# Arrange a system of differential equations to standard state-space equation form

I want to model an electrical circuit in the form of state-space equations, and I want to use Mathematica to solve the final equations, the circuit equations (from Kirchhoff's law) are shown below, and the upper point indicates differential calculation.

$$\dot{x}=\frac{d x}{d t}$$

Kirchhoff's current law:

$$\begin{array}{c}i+i_{3}+x_{3}-C_{2} \dot{x}_{2}=0 \\C_{1} \dot{x}_{1}+x_{3}+x_{4}=0 \\C_{2} \dot{x}_{2}+x_{4}-i_{4}=0\end{array}$$

Kirchhoff's voltage law:

$$\begin{array}{c}-L_{1} \dot{x}_{3}+x_{1}+R_{1} i_{3}=0 \\-x_{1}+L_{2} \dot{x}_{4}+R_{2} i_{4}=0 \\L_{2} \dot{x}_{4}-L_{1} \dot{x}_{3}-x_{2}=0\end{array}$$

i.e.

eq1 = i + i3 + x3[t] - C2*x2'[t] == 0
eq2 = C1*x1'[t] + x3[t] + x4[t] == 0
eq3 = C2*x2'[t] + x4[t] - i4 == 0
eq4 = -L1*x3'[t] + x1[t] + R1*i3 == 0
eq5 = -x1[t] + L2*x4'[t] + R2*i4 == 0
eq6 = L2*x4'[t] - L1*x3'[t] - x2[t] == 0

I can only simplify these equations with pen and paper, like first I eliminate two variables i3 and i4

$$\begin{array}{l}\dot{x}_{1}=-\frac{1}{C_{1}} x_{3}-\frac{1}{C_{1}} x_{4} \\R_{1} C_{2} \dot{x}_{2}-L_{1} \dot{x}_{3}=-x_{1}+R_{1} x_{3}+R_{1} i \\R_{2} C_{2} \dot{x}_{2}+L_{2} \dot{x}_{4}=x_{1}-R_{2} x_{4} \\-L_{1} \dot{x}_{3}+L_{2} \dot{x}_{4}=x_{2}\end{array}$$

And then arrange them in a standard state-space equation form:

$$\left(\begin{array}{l}\dot{x}_{1} \\\dot{x}_{2} \\\dot{x}_{3} \\\dot{x}_{4}\end{array}\right)=\left(\begin{array}{cccc}0 & 0 & -\frac{1}{C_{1}} & -\frac{1}{C_{1}} \\0 & -\frac{1}{C_{2}\left(R_{1}+R_{2}\right)} & \frac{R_{1}}{C_{2}\left(R_{1}+R_{2}\right)} & -\frac{R_{2}}{C_{2}\left(R_{1}+R_{2}\right)} \\\frac{1}{L_{1}} & -\frac{R_{1}}{L_{1}\left(R_{1}+R_{2}\right)} & -\frac{R_{1} R_{2}}{L_{1}\left(R_{1}+R_{2}\right)} & -\frac{R_{1} R_{2}}{L_{1}\left(R_{1}+R_{2}\right)} \\\frac{1}{L_{2}} & -\frac{R_{2}}{L_{2}\left(R_{1}+R_{2}\right)} & -\frac{R_{1} R_{2}}{L_{2}\left(R_{1}+R_{2}\right)} & -\frac{R_{1} R_{2}}{L_{2}\left(R_{1}+R_{2}\right)}\end{array}\right)\left(\begin{array}{l}x_{1} \\x_{2} \\x_{3} \\x_{4}\end{array}\right)+\left(\begin{array}{c}0 \\\frac{R_{1}}{C_{2}\left(R_{1}+R_{2}\right)} \\-\frac{R_{1} R_{2}}{L_{1}\left(R_{1}+R_{2}\right)} \\-\frac{R_{1} R_{2}}{L_{2}\left(R_{1}+R_{2}\right)}\end{array}\right) i$$

I've searched a lot, but I can't find any reference to help me.

• is your question about using Mathematica to solve the final equations you have, or is it about how to derive the Mathematical model itself that you want Mathematica to solve? it is not clear what you are asking. If it is about how to derive the mathematical model, then I think Physics/EE will be better forum. Commented Dec 3, 2022 at 11:54
• To eliminate i3 and i4 you could use, well, Eliminate. Commented Dec 3, 2022 at 12:17
• “and I want to use Mathematica to solve the final equations” Do you actually mean "and I want to use Mathematica to derive the final equations"? Commented Dec 4, 2022 at 8:56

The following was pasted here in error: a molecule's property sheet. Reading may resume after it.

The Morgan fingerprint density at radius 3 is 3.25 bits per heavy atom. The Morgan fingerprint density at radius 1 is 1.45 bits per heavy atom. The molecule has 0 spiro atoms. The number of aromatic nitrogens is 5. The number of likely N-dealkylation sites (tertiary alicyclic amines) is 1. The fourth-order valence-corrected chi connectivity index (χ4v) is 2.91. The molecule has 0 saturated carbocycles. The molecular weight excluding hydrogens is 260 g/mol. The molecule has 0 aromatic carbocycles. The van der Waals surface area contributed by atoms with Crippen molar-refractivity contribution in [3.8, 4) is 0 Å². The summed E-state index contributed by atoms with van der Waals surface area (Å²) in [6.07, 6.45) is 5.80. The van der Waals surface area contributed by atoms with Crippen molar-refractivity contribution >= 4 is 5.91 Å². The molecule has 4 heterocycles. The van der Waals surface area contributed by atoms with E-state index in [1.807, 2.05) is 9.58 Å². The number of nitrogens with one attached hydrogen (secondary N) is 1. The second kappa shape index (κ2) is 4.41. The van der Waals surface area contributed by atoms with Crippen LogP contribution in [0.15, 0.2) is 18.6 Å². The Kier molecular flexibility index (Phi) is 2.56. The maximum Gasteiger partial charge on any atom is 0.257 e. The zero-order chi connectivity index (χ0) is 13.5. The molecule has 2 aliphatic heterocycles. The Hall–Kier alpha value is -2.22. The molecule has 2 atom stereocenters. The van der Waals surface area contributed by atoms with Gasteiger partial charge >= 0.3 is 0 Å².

Combine Eliminate and Solve is OK, but it's simpler to use hidden syntax of Solve:

vars = {x1[t], x2[t], x3[t], x4[t]};

sol = Solve[{eq1, eq2, eq3, eq4, eq5, eq6}, D[vars, t], {i3, i4}]

The matrix can then be easily obtained with CoefficientArray:

coef = CoefficientArrays[sol[[1, All, -1]], vars]
MatrixForm /@ coef

I've figured it out... Although it is a set of differential equations, however, the simplifying process doesn't involve differential or integral calculation, so I just define the higher order part like x1'[t] as x1d. The equations can be written as:

eq1 = i + i3 + x3 - C2*x2d == 0
eq2 = C1*x1d + x3 + x4 == 0
eq3 = C2*x2d + x4 - i4 == 0
eq4 = -L1*x3d + x1 + R1*i3 == 0
eq5 = -x1 + L2*x4d + R2*i4 == 0
eq6 = L2*x4d - L1*x3d - x2 == 0
eqns = eq1 && eq2 && eq3 && eq4 && eq5 && eq6

Firstly, use 'Elimination' to eliminate i3 and i4:

Eliminate[eqns, {i3, i4}]

output[52]:

i R1 == C1 R1 x1d + C2 R1 x2d + C2 R2 x2d - L1 x3d + R1 x4 + R2 x4 +
L2 x4d && x1 == C2 R2 x2d + R2 x4 + L2 x4d &&
x2 == -L1 x3d + L2 x4d && x3 == -C1 x1d - x4

Then just use Solve to separate x1d...x4d from these equations

MatrixForm[Solve[%52, {x1d, x2d, x3d, x4d}]]

output

$$\left\{\left\{\text{x1d}\to -\frac{\text{x3}+\text{x4}}{\text{C1}},\text{x2d}\to -\frac{-i \text{R1}-\text{R1} \text{x3}+\text{R2} \text{x4}+\text{x2}}{\text{C2} (\text{R1}+\text{R2})},\text{x3d}\to -\frac{i \text{R1} \text{R2}+\text{R1} \text{R2} \text{x3}+\text{R1} \text{R2} \text{x4}-\text{R1} \text{x1}+\text{R1} \text{x2}-\text{R2} \text{x1}}{\text{L1} (\text{R1}+\text{R2})},\text{x4d}\to -\frac{i \text{R1} \text{R2}+\text{R1} \text{R2} \text{x3}+\text{R1} \text{R2} \text{x4}-\text{R1} \text{x1}-\text{R2} \text{x1}-\text{R2} \text{x2}}{\text{L2} (\text{R1}+\text{R2})}\right\}\right\}$$

• True, although Solve[{eq1, eq2, eq3, eq4, eq5, eq6}, {x1'[t], x2'[t], x3'[t], x4'[t], i3, i4}][[1, ;; 4]] , where the eq's are your original expressions, is simpler. Commented Dec 3, 2022 at 16:28